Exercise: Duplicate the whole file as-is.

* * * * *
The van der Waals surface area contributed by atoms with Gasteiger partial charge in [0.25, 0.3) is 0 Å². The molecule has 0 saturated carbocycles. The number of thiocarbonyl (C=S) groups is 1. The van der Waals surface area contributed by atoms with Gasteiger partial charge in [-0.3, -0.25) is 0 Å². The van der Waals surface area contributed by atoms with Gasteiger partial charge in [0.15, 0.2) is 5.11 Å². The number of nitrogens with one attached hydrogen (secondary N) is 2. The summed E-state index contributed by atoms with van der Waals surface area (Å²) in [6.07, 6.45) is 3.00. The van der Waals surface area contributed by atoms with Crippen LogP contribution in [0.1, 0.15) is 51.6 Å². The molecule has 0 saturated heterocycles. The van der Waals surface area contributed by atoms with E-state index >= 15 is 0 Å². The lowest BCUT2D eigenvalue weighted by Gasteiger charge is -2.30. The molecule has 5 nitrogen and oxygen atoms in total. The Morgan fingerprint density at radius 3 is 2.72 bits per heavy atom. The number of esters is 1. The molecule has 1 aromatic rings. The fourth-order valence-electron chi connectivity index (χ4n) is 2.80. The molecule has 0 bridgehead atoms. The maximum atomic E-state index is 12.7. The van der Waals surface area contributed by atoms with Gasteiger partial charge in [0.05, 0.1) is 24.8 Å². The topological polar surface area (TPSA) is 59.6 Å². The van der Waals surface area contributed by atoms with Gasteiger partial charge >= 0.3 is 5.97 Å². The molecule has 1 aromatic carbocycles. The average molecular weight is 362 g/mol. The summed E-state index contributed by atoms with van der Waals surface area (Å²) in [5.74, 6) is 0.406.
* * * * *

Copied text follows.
The van der Waals surface area contributed by atoms with Gasteiger partial charge in [0.25, 0.3) is 0 Å². The molecule has 0 saturated carbocycles. The number of thiocarbonyl (C=S) groups is 1. The van der Waals surface area contributed by atoms with Gasteiger partial charge in [-0.3, -0.25) is 0 Å². The van der Waals surface area contributed by atoms with Gasteiger partial charge in [0.15, 0.2) is 5.11 Å². The number of nitrogens with one attached hydrogen (secondary N) is 2. The summed E-state index contributed by atoms with van der Waals surface area (Å²) in [6.07, 6.45) is 3.00. The van der Waals surface area contributed by atoms with Crippen LogP contribution in [0.1, 0.15) is 51.6 Å². The molecule has 0 saturated heterocycles. The van der Waals surface area contributed by atoms with E-state index >= 15 is 0 Å². The lowest BCUT2D eigenvalue weighted by Gasteiger charge is -2.30. The molecule has 5 nitrogen and oxygen atoms in total. The Morgan fingerprint density at radius 3 is 2.72 bits per heavy atom. The number of esters is 1. The molecule has 1 aromatic rings. The fourth-order valence-electron chi connectivity index (χ4n) is 2.80. The molecule has 0 bridgehead atoms. The maximum atomic E-state index is 12.7. The van der Waals surface area contributed by atoms with Gasteiger partial charge in [0.05, 0.1) is 24.8 Å². The topological polar surface area (TPSA) is 59.6 Å². The van der Waals surface area contributed by atoms with Gasteiger partial charge >= 0.3 is 5.97 Å². The molecule has 1 aromatic carbocycles. The average molecular weight is 362 g/mol. The summed E-state index contributed by atoms with van der Waals surface area (Å²) in [5.74, 6) is 0.406.